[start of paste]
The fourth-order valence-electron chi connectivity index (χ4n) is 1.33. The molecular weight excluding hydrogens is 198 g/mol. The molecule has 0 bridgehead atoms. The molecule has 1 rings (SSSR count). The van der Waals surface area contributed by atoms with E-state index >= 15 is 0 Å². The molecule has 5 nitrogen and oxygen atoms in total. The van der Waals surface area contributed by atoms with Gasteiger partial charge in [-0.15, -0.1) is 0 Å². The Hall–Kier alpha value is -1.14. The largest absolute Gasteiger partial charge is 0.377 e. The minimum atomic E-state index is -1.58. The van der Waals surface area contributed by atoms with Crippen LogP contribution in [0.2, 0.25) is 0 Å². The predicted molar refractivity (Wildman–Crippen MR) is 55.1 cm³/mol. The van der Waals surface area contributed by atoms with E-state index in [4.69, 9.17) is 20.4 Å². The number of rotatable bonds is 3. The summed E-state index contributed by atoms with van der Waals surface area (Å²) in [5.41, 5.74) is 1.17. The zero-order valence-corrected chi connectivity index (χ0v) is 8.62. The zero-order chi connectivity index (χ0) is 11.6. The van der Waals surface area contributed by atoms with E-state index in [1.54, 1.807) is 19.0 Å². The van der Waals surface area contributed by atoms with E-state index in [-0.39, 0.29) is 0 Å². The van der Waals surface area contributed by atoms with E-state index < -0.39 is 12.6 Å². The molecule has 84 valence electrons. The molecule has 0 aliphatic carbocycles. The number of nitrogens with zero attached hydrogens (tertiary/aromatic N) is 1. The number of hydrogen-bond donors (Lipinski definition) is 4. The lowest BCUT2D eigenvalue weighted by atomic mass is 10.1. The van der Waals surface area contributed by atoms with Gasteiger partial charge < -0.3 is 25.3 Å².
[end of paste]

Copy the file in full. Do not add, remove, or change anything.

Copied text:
The fourth-order valence-electron chi connectivity index (χ4n) is 1.33. The molecular weight excluding hydrogens is 198 g/mol. The molecule has 0 bridgehead atoms. The molecule has 1 rings (SSSR count). The van der Waals surface area contributed by atoms with E-state index >= 15 is 0 Å². The molecule has 5 nitrogen and oxygen atoms in total. The van der Waals surface area contributed by atoms with Gasteiger partial charge in [-0.15, -0.1) is 0 Å². The Hall–Kier alpha value is -1.14. The largest absolute Gasteiger partial charge is 0.377 e. The minimum atomic E-state index is -1.58. The van der Waals surface area contributed by atoms with Crippen LogP contribution in [0.2, 0.25) is 0 Å². The predicted molar refractivity (Wildman–Crippen MR) is 55.1 cm³/mol. The van der Waals surface area contributed by atoms with E-state index in [4.69, 9.17) is 20.4 Å². The number of rotatable bonds is 3. The summed E-state index contributed by atoms with van der Waals surface area (Å²) in [5.41, 5.74) is 1.17. The zero-order valence-corrected chi connectivity index (χ0v) is 8.62. The zero-order chi connectivity index (χ0) is 11.6. The van der Waals surface area contributed by atoms with E-state index in [1.54, 1.807) is 19.0 Å². The van der Waals surface area contributed by atoms with E-state index in [-0.39, 0.29) is 0 Å². The van der Waals surface area contributed by atoms with E-state index < -0.39 is 12.6 Å². The molecule has 84 valence electrons. The molecule has 0 aliphatic carbocycles. The number of nitrogens with zero attached hydrogens (tertiary/aromatic N) is 1. The number of hydrogen-bond donors (Lipinski definition) is 4. The lowest BCUT2D eigenvalue weighted by atomic mass is 10.1. The van der Waals surface area contributed by atoms with Gasteiger partial charge < -0.3 is 25.3 Å².